On Monday the Minister of Tourism, Kobkarn Wattanavrangkul, briefed the ambassadors and other foreign diplomats on the situation in Thailand following the passing of King Bhumibol. The theme of her presentation was “Life Goes On” (download here). A couple of the ambassadors posted a few of the power point slides. Which was kind of them, but not very helpful for me. So, I tweeted that it would be nice if the Minister also briefed travel writers based in Thailand. I didn’t think anything would come of it, but as it turned out, the Minister’s sister follows me on Twitter. Apparently she told Kobkarn about what I was tweeting and she immediately invited me in for my own private briefing. Which is what I did on Wednesday. Below are some of my notes and observations.
First to say, there has been no situation like this for the last seventy years. There is no script of how to handle the grieving. I know it may sound strange as we all knew this day was coming. But, there is a Thai superstition that if you talk about it in advance, it is like you are inviting that bad event to happen. So, there was no discussion of what to do the day that the King died. Of course, everyone was in deep shock for the first three or so days. The King wasn’t your average King. He was literally the Father of the Nation and his death was a great loss to the Kingdom.
The immediate reaction was to call for a year of mourning and to cancel all of the upcoming events. But, as time passed, they realized that this wasn’t really practical or sustainable. After all, over four million Thais depend on the tourism industry and this kind of closure would hurt not only them, but the country too. And so, as the days go on, we are starting to see some of the earlier events being reinstated. However, they are being adapted to make them more appropriate for the mourning period.
The problem we have is that no-one knows how the Thais will feel two, three, or even four months down the road. What is appropriate for New Year? What is appropriate for Christmas? When the King first died they were saying, cancel for sure. Now they are saying that these events can go ahead but need to be adjusted appropriately. But, no-one can say yet what exactly that means. Like I said, no-one knows what the mood will be like in a few months. The same goes for Songkran. Will they want to celebrate by that time? They just cannot answer that question yet. And it would be wrong of us to try and push them on this.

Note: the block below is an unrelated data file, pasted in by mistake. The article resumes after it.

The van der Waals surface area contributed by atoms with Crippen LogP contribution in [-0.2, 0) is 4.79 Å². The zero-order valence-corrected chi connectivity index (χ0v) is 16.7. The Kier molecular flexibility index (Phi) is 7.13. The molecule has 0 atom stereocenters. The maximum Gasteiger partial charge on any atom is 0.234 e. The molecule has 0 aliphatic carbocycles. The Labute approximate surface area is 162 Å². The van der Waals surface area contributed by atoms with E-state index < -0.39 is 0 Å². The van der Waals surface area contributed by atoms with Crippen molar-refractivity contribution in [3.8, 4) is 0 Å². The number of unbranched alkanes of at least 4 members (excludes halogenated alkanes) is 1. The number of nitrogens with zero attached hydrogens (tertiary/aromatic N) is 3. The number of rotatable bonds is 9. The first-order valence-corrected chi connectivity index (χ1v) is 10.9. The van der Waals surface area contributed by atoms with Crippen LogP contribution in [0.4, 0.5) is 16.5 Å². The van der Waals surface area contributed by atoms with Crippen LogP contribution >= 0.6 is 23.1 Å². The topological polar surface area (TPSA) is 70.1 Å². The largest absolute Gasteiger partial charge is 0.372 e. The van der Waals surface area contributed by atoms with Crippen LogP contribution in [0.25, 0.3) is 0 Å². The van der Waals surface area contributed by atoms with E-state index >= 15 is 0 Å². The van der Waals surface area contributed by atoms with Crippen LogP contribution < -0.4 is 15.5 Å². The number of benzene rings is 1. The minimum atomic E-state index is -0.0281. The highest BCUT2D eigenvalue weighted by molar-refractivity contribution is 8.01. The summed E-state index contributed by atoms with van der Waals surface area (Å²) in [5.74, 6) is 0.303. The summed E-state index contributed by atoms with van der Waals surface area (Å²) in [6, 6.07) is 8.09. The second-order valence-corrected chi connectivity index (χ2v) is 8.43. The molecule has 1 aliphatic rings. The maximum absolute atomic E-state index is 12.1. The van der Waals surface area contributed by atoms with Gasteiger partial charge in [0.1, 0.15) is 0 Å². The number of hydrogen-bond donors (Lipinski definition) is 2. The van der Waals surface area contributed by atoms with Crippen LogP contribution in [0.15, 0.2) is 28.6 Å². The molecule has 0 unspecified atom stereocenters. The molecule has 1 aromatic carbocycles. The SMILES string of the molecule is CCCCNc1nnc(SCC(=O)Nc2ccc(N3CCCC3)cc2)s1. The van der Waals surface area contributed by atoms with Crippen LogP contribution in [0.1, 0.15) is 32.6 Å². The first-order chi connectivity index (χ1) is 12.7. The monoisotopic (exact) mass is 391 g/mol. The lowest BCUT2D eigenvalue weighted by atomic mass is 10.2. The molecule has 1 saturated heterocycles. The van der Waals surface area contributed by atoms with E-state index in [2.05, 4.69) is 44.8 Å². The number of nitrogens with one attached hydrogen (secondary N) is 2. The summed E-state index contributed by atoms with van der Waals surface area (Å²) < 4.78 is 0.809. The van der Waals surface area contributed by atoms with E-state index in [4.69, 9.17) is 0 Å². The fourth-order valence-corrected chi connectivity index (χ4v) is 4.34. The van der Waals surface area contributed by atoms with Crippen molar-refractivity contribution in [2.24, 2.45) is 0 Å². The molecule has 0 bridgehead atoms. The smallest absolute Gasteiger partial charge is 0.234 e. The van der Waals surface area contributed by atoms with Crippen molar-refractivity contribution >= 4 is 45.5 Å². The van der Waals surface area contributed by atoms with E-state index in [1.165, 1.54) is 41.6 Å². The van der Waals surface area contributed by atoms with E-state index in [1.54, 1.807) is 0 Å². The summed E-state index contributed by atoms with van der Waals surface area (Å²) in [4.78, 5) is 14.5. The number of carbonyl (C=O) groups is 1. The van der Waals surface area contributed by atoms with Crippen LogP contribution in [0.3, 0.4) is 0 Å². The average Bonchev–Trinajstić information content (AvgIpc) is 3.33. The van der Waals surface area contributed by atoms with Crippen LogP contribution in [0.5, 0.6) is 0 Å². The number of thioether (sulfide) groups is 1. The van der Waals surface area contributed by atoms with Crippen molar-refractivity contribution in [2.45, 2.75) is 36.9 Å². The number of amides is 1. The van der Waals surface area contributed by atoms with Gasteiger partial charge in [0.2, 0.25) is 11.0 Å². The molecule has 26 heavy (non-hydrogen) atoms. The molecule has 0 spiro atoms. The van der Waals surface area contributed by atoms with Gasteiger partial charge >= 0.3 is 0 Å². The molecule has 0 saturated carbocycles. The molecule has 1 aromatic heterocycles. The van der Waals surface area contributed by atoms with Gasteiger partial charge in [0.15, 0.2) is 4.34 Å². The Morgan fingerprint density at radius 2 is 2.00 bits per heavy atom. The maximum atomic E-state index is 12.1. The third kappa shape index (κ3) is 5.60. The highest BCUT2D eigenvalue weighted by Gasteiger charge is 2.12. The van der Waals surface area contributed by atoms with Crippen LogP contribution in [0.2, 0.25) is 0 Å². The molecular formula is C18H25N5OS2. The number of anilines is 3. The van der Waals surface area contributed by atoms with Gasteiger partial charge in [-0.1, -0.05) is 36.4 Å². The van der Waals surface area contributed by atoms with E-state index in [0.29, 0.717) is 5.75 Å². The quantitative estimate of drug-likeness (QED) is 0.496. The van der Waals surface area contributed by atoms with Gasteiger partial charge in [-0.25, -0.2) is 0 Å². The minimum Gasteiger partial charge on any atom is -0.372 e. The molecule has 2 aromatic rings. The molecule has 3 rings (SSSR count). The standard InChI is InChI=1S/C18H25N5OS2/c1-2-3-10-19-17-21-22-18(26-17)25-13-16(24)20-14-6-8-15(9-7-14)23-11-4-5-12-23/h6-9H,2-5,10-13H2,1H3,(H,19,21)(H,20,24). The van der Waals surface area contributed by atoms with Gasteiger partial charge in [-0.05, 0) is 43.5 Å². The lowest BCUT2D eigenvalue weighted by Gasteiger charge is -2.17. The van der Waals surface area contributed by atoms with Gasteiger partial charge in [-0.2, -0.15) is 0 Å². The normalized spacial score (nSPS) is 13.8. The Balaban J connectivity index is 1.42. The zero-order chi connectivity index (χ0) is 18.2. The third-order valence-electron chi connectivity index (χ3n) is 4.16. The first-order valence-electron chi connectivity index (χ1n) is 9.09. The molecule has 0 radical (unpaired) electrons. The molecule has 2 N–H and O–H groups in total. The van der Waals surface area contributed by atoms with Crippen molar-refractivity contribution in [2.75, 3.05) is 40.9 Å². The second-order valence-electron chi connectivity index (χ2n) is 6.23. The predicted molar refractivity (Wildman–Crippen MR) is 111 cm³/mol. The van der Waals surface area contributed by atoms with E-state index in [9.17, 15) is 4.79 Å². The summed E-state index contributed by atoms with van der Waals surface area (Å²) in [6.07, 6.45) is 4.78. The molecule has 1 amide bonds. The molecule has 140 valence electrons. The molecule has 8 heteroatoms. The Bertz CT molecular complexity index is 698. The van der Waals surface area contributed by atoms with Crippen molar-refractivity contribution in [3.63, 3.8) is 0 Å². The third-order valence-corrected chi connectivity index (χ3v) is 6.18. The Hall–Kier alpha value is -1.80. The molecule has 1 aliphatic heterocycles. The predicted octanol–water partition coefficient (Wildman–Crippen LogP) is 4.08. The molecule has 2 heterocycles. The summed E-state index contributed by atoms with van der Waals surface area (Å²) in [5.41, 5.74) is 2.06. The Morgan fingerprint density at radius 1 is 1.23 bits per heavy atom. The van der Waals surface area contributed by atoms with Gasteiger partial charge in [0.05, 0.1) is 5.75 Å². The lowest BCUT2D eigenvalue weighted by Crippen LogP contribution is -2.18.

Another problem is that not everyone will grieve in the same way. Although the government has issued guidelines on what is appropriate at the different times, not everyone will follow in the same way. For example, there is a 30 day mourning period and most people are wearing black. After that, some will choose to wear normal clothes again. The funeral rites last for 100 days and so we will probably find some people wearing black for those 100 days. Then there are people like government workers who will wear black for one year. The same goes for owners of hotels and nightclubs. Some have already turned the music on. Others will wait longer. It is up to them. That is why it is not consistent across the country.
Khun Kobkarn told me that all cultural, religious and sporting events can go ahead as normal, but they must adapt the mood and tone to respect the Thai people. So, no loud music or fireworks. The focus will now be on the cultural and religious side of the events. There will be some limitations during the first 30 days of mourning up to 13th November. After that, she expects things to get back to more like normal. However, as the funeral rites last for 100 days, until 21st January, they are asking people to celebrate in an appropriate manner. But, what exactly does this mean? As we have seen, people are going to interpret that in different ways.